FBI-Child Porn-Hacking Case Results In Trashing Privacy Of Home Computers

Hold on to your hats folks, this one is going to get messy.  The FBI is defending itself on overreach.

It’s always best to start at the beginning, so here’s a little background.  There is a dark side of the internet.  Well, it’s more of an effort to ensure the privacy of the users by utilizing encryption software, and a series of relays that keeps the location of the users from being pinpointed.  The project was originally called The Onion Router.  Today, the system is known as Tor.

TOR is used by all sorts of humans who do not want to get caught doing illegal stuff.  One of those categories of criminal activity is accessing child pornography.  As repulsive as the thought of kiddie porn is, there are those who will go to great lengths to get their hands and eyes on the material.  Those people also don’t want to be identified, which is why child pornography is frequently a Tor offering.  The users’ locations can be shielded.

Maybe not so much anymore.

It seems that in tracing the users/subscribers of a Tor child pornography bulletin board website known as PlayPen, the FBI managed to crack Tor encryption and find a way to embed code on home computers of the users.  According to a disturbing article at Motherboard, in the process of cracking the website, the FBI hacked over 1,000 computers.

In order to fight what it has called one of the largest child pornography sites on the dark web, the FBI hacked over a thousand computers, according to court documents reviewed by Motherboard and interviews with legal parties involved.

“This kind of operation is simply unprecedented,” Christopher Soghoian, principal technologist at the American Civil Liberties Union (ACLU), told Motherboard in a phone interview.

At one point, Playpen had 150,000 registered users, and many of the posts offered advice on evading detection from law enforcement.  The site was seized in 2015.  Rather than shutting it down at the time, the FBI left the site up and  laid the code that would lead them to the site’s USERS.

While Playpen was being run out of a server in Virginia, and the hacking tool was infecting targets, “approximately 1300 true internet protocol (IP) addresses were identified during this time,” according to the same complaint.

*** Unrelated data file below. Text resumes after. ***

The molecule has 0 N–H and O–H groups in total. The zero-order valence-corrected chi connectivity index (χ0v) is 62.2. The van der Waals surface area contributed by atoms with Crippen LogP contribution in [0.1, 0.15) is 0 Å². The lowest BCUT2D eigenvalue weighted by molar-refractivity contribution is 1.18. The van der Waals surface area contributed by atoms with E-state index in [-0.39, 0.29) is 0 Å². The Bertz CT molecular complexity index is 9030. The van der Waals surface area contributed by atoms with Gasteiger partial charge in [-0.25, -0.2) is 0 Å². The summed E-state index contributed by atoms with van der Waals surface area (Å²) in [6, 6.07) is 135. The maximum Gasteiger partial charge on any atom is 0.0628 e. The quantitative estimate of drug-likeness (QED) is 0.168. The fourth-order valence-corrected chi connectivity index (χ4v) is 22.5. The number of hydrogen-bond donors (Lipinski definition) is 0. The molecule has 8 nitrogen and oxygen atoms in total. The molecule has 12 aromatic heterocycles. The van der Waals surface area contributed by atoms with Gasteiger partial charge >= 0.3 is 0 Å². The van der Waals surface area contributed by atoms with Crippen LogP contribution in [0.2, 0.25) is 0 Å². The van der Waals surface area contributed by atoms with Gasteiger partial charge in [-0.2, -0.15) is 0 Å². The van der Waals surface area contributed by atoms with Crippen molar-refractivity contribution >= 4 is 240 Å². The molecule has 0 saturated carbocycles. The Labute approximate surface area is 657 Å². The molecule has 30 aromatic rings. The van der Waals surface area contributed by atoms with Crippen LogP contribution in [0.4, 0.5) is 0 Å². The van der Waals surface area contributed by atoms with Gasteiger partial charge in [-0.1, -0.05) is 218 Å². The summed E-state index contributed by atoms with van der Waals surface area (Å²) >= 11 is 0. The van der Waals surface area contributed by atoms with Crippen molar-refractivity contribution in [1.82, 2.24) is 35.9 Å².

It is estimated based on court documents that there may be as many as 1,500 criminal cases prosecuted as a result of the initial hacking of the Tor site.  What is interesting about this case is that the warrant obtained to go after Playpen – not the first child pornography site to be targeted – allowed for the collection of users’ ISP addresses.

It’s not totally clear exactly how it was deployed, but the warrant allowed for anyone who logged into the site to be hacked.

…“Basically, if you visited the homepage, and started to sign up for a membership, or started to log in, the warrant authorised deployment of the NIT,” Fieman said. From here, the NIT would send a target’s IP address, a unique identifier generated by the NIT, the operating system running on the computer and its architecture, information about whether the NIT had already been deployed to the same computer, the computer’s Host Name, operating system username, and the computer’s MAC address.

Experts say that the true nature of NITs—that is, as powerful hacking tools—is kept from judges when law enforcement ask for authorisation to deploy them.

“Although the application for the NIT in this case isn’t public, applications for NITs in other cases are,” said Soghoian. “Time and time again, we have seen the Department of Justice is very vague in the application they’re filing. They don’t make it clear to judges what they’re actually seeking to do. They don’t talk about exploiting browser flaws, they don’t use the word ‘hack.’”

“And even if judges know what they’re authorizing, there remain serious questions about whether judges can lawfully approve hacking at such scale,” Soghoian added.

NIT stands for “network investigative technique.”  That’s fancy language for putting a bug on your computer.